Rampinini E1, Sassi A1, Impellizzeri FM1


1, Human performance Lab, SS MAPEI, Castellanza, Italy

Introduction Heart rate (HR) is used to monitor and to design aerobic training (1). Modern HR telemetric systems allow to collect training data during specific exercise with no discomfort.  Using laboratory tests to determine the individual HR-VO2 relationship, it is also possible to better analyze the metabolic demands and the energy cost of the sport-specific exercises.  Furthermore, even without the HR-VO2 relationship, HR itself could be considered indicative of the physiological effort (2) and it is possible to use it to define target exercise intensity zones (3).However, many coaches could not use HR monitors with all the athletes or during the whole soccer season.  An alternative approach could be to determine the individual exercise intensities expressed as % of HRMAX of the typical exercises included in the training programme, using these measurements as reference data from which the physiological load imposed on the single athlete could be subsequently estimated.  However, this strategy could be acceptable only if the reliability of HR during these exercise is high. Thus, the aim of this study was to determine the reliability of typical soccer specific exercises with and without the ball, commonly included in the training programme of a junior soccer team. Materials and Methods Fifteen soccer young players (mean ± SD: age 17.4 ± 0.5 yrs, weight 70.4 ± 5.2 kg, height 179.3 ± 4.1 cm, VO2MAX 53.3 ± 4.2 ml·kg-1·min-1), performed two times the same training session within one week.  The players were part of the same team (Beretti Pro Patria Calcio, N=23).  Training duration was 120 min and included warm up using the ball, 4vs4 (4×4 min), 4vs2 (2×4 min), 10vs10 (10 min) and two circuit tracks (A and B) without the ball (2×8 min) including direction changes, backward and lateral running, sprints, jumps, slalom and hills.  During the whole training session HR was recorded every 5 s using an HR monitor (VantageNV and mod. S710, Polar Electro, Finland) but the athletes had no possibility to observe their HR. Reliability was determined using Bland and Altman scatterplot (difference between the two HR training sessions expressed in % of HRMAX plotted against the measurements’ mean). Reference lines were determined as the mean difference  1.96 SD.  Intra-class correlation coefficients (ICC) were also calculated. Results The exercise intensities expressed as % of HRMAX during the first training session were 76.6 ± 7.4 (warm up), 88.3 ± 3.0 (4vs4), 75.5 ± 4.6 (4vs2), 84.3 ±3.5 (10vs10), 89.5 ± 2.5 (circuit A) and 89.2 ± 2.2 (circuit B). The exercise intensities expressed as % of HRMAX during the second training session were 73.1 ±  5.5 (warm up), 88.1 ± 4.5 (4vs4), 80.1 ± 6.2 (4vs2), 86.0 ± 5.6 (10vs10), 87.0 ± 2.7(circuit A) and 88.8 ± 2.1(circuit B). The bias ± random error component (SD of the differences multiplied by 1.96) expressed as % of HRMAX for warm up with the ball was 3.5 ± 14.2, for 4vs4 was 0.3 ± 6.5, for 4vs2 was –4.5 ± 9.3, for 10vs10 was –1.7 ± 9.3, for CircuitA was 2.5 ± 2.4 and for CircuiB was 0.5 ± 2.5. ICC for warm up with the ball was 0.381, for 4vs4 was 0.624, for 4vs2 was 0.623, for 10 vs10 was 0.488, for CircuitA was 0.888 and for CircuiB was 0.825. Discussion The results of this study showed a poor reliability of small group play HR (ICC from 0.381 to 0.624). On the other hand, the circuit track HR performed without the ball used in the present investigation and adopted by the coach of this team showed a good reliability (ICC 0.888 and 0.825), with HR differences within 0.1% and 5.0% of HRMAX during CircuitA and within –2% and 3% of HRMAX during CircuitB.  These suggest that exercise intensity during running aerobic training is reliable and that could be performed without continuous HR monitoring during the training sessions. On the other hand, soccer specific exercise training using the ball need to be controlled with HR monitor.  This could allow coaches to determine the actual individual cardiovascular load in order to optimize the following training sessions, or to control the compliance of the physiological stimuli imposed to players to the training previously programmed.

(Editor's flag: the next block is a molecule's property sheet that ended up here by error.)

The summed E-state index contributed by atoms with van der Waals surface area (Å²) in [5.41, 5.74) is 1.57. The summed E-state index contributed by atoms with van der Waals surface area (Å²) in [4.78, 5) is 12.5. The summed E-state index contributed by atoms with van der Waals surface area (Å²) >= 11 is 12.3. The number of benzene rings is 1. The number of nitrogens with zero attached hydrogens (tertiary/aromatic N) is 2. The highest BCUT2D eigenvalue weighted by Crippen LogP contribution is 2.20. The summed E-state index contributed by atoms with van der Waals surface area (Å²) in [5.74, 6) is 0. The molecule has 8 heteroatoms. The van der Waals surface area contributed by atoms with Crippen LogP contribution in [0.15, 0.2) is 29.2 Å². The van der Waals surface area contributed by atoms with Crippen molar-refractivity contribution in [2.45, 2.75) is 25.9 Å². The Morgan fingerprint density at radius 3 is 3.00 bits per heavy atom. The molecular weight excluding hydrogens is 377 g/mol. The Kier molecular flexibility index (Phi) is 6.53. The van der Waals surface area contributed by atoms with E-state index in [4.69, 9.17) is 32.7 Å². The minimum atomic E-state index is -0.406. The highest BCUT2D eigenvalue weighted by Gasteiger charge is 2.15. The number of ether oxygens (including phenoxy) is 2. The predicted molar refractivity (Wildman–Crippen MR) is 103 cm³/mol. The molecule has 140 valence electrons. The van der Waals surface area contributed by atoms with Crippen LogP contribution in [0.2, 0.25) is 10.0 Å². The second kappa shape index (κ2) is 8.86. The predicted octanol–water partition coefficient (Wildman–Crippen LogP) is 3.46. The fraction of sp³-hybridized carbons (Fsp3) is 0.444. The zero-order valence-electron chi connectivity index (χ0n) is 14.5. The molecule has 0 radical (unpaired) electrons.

1.Gilman MB. The use of heart rate to monitor the intensity of endurance training. Sports Med 1996; 21:73-79.

2.Reilly T. Energetics of high-intensity exercise (soccer) with particular reference to fatigue. J Sports Sci 1997; 15:257-263

3.Helgerud J, Engen LC, Wisloff U, Hoff J. Aerobic endurance training improves soccer performance. Med Sci Sports Exerc 2001; 33:1925-31

5th World Congress on Science and Football (WCSF), Lisbon.